Mastering adverbs is an important part of elementary school English instruction. These lessons introduce adverbs and include independent activities for the students. Students will learn that adverbs modify verbs, adverbs and adjectives by telling how, when, where, and to what extent. Build a solid plan using these adverb grade 4 lessons.
This first lesson is a review of adverbs and their function. It starts with a board activity and ends with a printable worksheet for individual practice.
The board activity entails sorting adverbs into categories and explaining in what ways they modify words.
- Explain that adverbs change or add to the meaning of verbs, other adverbs and adjectives.
- Make four columns on the board with these headings: when, where, how, to what extent.
- Call out adverbs from these adverbs: tomorrow, there, lazily, too, outside, secretly, yesterday, extremely, soon, somewhat, carefully, close, now, much, forward, slowly.
- Ask students to tell you which column each word belongs in, filling in correct choices as the class discussion progresses.
The completed list should look like this:
- when - tomorrow, yesterday, soon, now
- where - there, outside, close, forward
- how - lazily, secretly, carefully, slowly
- to what extent - too, extremely, somewhat, much
Next, write these four sentences on the board. Have the class identify the adverb in each and tell what category it is from. The answers are in parentheses after the sentences.
- He swam quickly and won the meet. (quickly - how)
- I will be there soon. (soon - when)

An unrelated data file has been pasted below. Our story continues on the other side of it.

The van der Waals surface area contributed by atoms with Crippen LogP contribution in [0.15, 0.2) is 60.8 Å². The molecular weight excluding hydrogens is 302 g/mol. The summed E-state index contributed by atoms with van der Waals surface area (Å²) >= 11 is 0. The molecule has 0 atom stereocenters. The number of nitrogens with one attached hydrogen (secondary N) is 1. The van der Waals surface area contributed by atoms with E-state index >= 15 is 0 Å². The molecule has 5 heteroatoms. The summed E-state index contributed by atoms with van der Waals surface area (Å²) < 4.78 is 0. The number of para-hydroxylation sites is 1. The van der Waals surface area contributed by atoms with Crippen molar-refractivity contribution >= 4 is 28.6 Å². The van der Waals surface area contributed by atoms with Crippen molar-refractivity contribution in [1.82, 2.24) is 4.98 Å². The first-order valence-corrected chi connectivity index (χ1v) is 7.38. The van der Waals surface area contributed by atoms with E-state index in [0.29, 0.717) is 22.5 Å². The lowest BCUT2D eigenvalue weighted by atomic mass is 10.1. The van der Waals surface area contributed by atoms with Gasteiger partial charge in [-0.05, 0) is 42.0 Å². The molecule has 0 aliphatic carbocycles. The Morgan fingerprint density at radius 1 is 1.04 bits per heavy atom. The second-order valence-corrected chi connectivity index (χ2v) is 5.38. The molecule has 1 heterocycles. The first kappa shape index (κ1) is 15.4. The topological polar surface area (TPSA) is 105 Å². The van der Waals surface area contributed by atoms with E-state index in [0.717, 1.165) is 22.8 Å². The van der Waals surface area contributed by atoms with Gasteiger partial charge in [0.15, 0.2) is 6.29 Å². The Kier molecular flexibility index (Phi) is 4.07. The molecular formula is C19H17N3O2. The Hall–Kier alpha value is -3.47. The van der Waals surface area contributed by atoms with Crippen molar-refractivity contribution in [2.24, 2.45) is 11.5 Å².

- Come inside for dinner. (inside - where)
- She is somewhat annoyed. (somewhat - to what extent)
For a printable worksheet, click the image below. This worksheet requires students to categorize adverbs and add adverbs to sentences.
This lesson is designed to reinforce what students have learned and practice their adverb skills. They will demonstrate their understanding of adverbs by identifying them and the word or words they modify.
Clarify the meaning of an adverb, reviewing basic facts about adverbs.
Write these sentences on the board and have the students identify the adverb and tell what word it modifies.
- The message was secretly hidden in the book. (secretly - was hidden)
- The chores will be done tomorrow. (tomorrow - will be done)
- Why don't you sit here in this nice chair? (here - sit)
- I was extremely tired after my workout. (extremely - tired)
Assign students to complete these practice questions. You can write the questions on the board and lead a discussion, or download the printable below as a worksheet for students to complete.
The goal here is for students to identify the adverb and the word or phrase it modifies. The answers are in parentheses, with the adverb listed first, followed by the word it modifies.
- The class will finish this worksheet now. (now - will finish)
- The officer readily accepted the new job. (readily - accepted)
- I want a perfectly clean room. (perfectly - clean)
- Children like to play outside. (outside - play)
- Please play your music quietly. (quietly - play)
For a printable version of the above activity that students can mark by circling adverbs and underlining the words or phrases they modify, click the image below. The printable also includes a sentence writing activity that uses specific adverbs.
Adverb review worksheetClick to View & Download
The time you spend reviewing adverb knowledge and skills with fourth graders will reinforce earlier learning and lay the foundation for a lifetime of strong grammar and writing skills. To expand your lesson even further, consider introducing some examples of adverb clauses. You may also find this list of 100 adverbs helpful.